.....The nose up-or-down attitude can be set simply by changing the tow ball height (such as with a different or adjustable ball mount); a WDH isn't needed for this purpose.
Too little rear axle capacity is what makes the TV "too little TV" for "Too much trailer". I guess axle capacity would be more specific.

Ball height is not a solution if the trailer is nose down and the TV is nose up due to rear axle capacity.

If properly loaded trailer is pushing the rear of TV down too far for TV to ride level BUT trailer is still under the overall TV tow capacity then the ball height won't fix it.

You might get things level with rear suspension upgrade (air bags) or possibly with WD hitch. But the going with the hitch option I think requires some trusted expert advice given the conditions outlined above where by weight it should be OK but it's not.

One needs to consider the frame strength and axle distances you mentioned in prev. post to determine if WD hitch will solve problem in a safe manner or not.
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Old 01-11-2013, 01:11 PM   #36
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Originally Posted by Brian B-P View Post
With TrilliumRV making only a 13' model
Not to split hairs, but TrilliumRV makes a 15' 4500, (1500) as well as the 13' 1300. It was the 15' unit that Tom Young was commenting on. Kinda a moot point, since the coupler to axle length is the same on both.
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Old 01-11-2013, 02:23 PM   #37
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Seems to me the use of a WDH is to correct a problem. Too much trailer behind too little TV.
The WDH is a safety component.

It restores weight to the vehicles front axle to maintain steering stability. At the same time it reduces excess weight from the rear axle.

Depending on the design it provides a certain amount of stability by firming up the piviot point at the ball. It's all goodness provided the vehicle and trailer are able to deal with the stresses.

Our car/trailer combination uses a Reese. Wouldn't leave home without it.
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Old 01-11-2013, 08:15 PM   #38
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The WDH is a safety component.
Then are you saying that almost every commercial trailer is unsafe? WD is only used on "light" trailers (typically up to about 10,000 lb), and even then it would be pretty surprising to see a few tons of construction equipment behind a "one ton" or slightly bigger (truck class 3 to 5) on a trailer with a WDH. WD is mostly a recreational gadget... as others have said, for inadequate tugs.
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Old 01-11-2013, 09:41 PM   #39
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Somehow I don't think that about 95% of those in the FGRV group would want a Commercial tractor type vehicle for the occasional use as a tow vehicle and more common use as daily transportation just to not need a WD Hitch. If that were the case there wouldn't be much of a market for towables over about 15' in length.

As I have mentioned, we have a GMC Yukon that we use to tow a 3500+ lb Coleman 171 with and on the occasions when I have towed it without the spring bars in place I can feel the difference in directional stability. Having a WD hitch makes towing with "Family" vehicles much more enoyable and safer.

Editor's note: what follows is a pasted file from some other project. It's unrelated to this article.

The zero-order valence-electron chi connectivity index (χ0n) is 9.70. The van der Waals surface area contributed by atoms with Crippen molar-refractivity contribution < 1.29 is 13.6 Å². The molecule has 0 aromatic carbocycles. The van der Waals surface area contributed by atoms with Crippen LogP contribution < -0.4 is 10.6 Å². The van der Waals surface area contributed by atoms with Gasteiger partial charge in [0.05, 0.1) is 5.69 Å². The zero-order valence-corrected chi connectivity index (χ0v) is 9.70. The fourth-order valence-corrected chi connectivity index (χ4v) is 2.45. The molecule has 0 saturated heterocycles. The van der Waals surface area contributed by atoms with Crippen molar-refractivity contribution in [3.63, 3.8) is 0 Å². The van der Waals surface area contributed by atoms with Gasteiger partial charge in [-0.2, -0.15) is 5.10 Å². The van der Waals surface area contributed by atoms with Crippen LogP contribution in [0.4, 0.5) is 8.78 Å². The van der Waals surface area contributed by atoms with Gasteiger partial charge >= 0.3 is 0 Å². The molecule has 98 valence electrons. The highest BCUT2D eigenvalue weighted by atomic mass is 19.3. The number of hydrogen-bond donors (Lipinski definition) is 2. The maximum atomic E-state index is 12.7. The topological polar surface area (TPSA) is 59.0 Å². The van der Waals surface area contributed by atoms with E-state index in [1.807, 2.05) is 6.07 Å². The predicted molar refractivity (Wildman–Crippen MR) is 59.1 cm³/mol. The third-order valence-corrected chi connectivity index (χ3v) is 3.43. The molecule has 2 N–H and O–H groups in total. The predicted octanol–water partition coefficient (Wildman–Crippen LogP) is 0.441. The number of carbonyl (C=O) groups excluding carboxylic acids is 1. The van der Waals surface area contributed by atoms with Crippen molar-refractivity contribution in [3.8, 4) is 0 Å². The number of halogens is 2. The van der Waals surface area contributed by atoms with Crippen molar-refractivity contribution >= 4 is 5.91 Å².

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Old 01-12-2013, 12:02 AM   #40
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Even if you can use a wd hitch, I would still do airbags on a vehicle known to sag bad. Using a wd to fix that is a bandaid, and putting a lot of stress on things.

I've never found a need for wd hitches myself, even with heavy towing. Campers do make it harder to load them properly, though.
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Old 01-12-2013, 12:04 AM   #41
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How often would the air bags have to be filled...is it something you fill before you hook up? And how long do these airbags actually last?
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Old 01-12-2013, 12:11 AM   #42
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I would bet maybe once a month, and there are relatively cheap compressors for them that you can install. Quality airbags last for years. You could fill them before or after, but I would feel better doing it before, if using a wd hitch.

For the most part, you want an even load on your axles (this of course changes with pickups and such). If your rear suspension is soft, a wd hitch will make it level, but be transmitting much of the weight to the front. The air bags will help the rear share the load more, and the vehicle won't squat as far, either.

*RANT*

One of the main reasons I dislike wd hitches is that 90% of the users I see with them, are using them as a bandaid to improper trailer loading, too small of a tow vehicle, weak suspension, etc.

Wd hitches have a purpose, it's just a narrower purpose than most people think.

On the way up for Christmas, I saw an expedition pulling an airstream that was longer than my Titan and 19' scamp combined. The hitch was 3-4" off the ground, and the headlights were eye level. I was staring at it, and the guy said, "yeah, I need a wd hitch". No…you need at least a 1/2, preferably 3/4 ton.